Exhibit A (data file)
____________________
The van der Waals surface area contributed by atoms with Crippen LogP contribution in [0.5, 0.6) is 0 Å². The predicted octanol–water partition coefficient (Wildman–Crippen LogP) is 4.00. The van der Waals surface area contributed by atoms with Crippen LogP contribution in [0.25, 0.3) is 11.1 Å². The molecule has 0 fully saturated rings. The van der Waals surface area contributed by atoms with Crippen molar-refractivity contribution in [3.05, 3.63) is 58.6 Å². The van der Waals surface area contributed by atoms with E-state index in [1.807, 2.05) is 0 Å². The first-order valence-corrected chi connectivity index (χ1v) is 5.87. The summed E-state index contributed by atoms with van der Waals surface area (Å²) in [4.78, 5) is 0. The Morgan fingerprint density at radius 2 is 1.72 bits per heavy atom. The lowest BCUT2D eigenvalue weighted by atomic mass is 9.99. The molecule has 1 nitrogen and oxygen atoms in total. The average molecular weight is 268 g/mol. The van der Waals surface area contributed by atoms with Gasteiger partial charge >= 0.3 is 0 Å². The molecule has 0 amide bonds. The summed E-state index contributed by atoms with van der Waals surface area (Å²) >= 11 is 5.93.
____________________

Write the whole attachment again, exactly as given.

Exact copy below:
The van der Waals surface area contributed by atoms with Crippen LogP contribution in [0.5, 0.6) is 0 Å². The predicted octanol–water partition coefficient (Wildman–Crippen LogP) is 4.00. The van der Waals surface area contributed by atoms with Crippen LogP contribution in [0.25, 0.3) is 11.1 Å². The molecule has 0 fully saturated rings. The van der Waals surface area contributed by atoms with Crippen molar-refractivity contribution in [3.05, 3.63) is 58.6 Å². The van der Waals surface area contributed by atoms with E-state index in [1.807, 2.05) is 0 Å². The first-order valence-corrected chi connectivity index (χ1v) is 5.87. The summed E-state index contributed by atoms with van der Waals surface area (Å²) in [4.78, 5) is 0. The Morgan fingerprint density at radius 2 is 1.72 bits per heavy atom. The lowest BCUT2D eigenvalue weighted by atomic mass is 9.99. The molecule has 1 nitrogen and oxygen atoms in total. The average molecular weight is 268 g/mol. The van der Waals surface area contributed by atoms with Gasteiger partial charge >= 0.3 is 0 Å². The molecule has 0 amide bonds. The summed E-state index contributed by atoms with van der Waals surface area (Å²) >= 11 is 5.93.